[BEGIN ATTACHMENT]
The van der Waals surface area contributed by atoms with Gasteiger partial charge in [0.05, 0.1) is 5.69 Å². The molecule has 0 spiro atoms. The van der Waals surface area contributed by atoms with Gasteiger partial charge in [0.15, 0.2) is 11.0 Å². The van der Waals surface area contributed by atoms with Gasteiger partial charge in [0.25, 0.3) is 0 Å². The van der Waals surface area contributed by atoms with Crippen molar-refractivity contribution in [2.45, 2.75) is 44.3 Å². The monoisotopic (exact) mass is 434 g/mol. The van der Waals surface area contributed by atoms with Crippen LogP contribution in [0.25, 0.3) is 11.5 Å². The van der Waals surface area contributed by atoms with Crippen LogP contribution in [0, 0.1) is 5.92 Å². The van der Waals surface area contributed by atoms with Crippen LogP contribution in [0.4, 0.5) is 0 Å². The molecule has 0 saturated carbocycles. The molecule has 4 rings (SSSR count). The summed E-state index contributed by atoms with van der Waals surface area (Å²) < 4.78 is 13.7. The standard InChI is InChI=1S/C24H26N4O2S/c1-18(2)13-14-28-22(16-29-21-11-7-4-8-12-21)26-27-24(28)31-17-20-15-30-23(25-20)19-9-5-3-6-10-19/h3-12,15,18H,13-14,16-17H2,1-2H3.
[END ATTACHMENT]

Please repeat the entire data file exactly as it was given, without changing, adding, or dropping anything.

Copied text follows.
The van der Waals surface area contributed by atoms with Gasteiger partial charge in [0.05, 0.1) is 5.69 Å². The molecule has 0 spiro atoms. The van der Waals surface area contributed by atoms with Gasteiger partial charge in [0.15, 0.2) is 11.0 Å². The van der Waals surface area contributed by atoms with Gasteiger partial charge in [0.25, 0.3) is 0 Å². The van der Waals surface area contributed by atoms with Crippen molar-refractivity contribution in [2.45, 2.75) is 44.3 Å². The monoisotopic (exact) mass is 434 g/mol. The van der Waals surface area contributed by atoms with Crippen LogP contribution in [0.25, 0.3) is 11.5 Å². The van der Waals surface area contributed by atoms with Crippen LogP contribution in [0, 0.1) is 5.92 Å². The van der Waals surface area contributed by atoms with Crippen LogP contribution in [0.4, 0.5) is 0 Å². The molecule has 0 saturated carbocycles. The molecule has 4 rings (SSSR count). The summed E-state index contributed by atoms with van der Waals surface area (Å²) < 4.78 is 13.7. The standard InChI is InChI=1S/C24H26N4O2S/c1-18(2)13-14-28-22(16-29-21-11-7-4-8-12-21)26-27-24(28)31-17-20-15-30-23(25-20)19-9-5-3-6-10-19/h3-12,15,18H,13-14,16-17H2,1-2H3.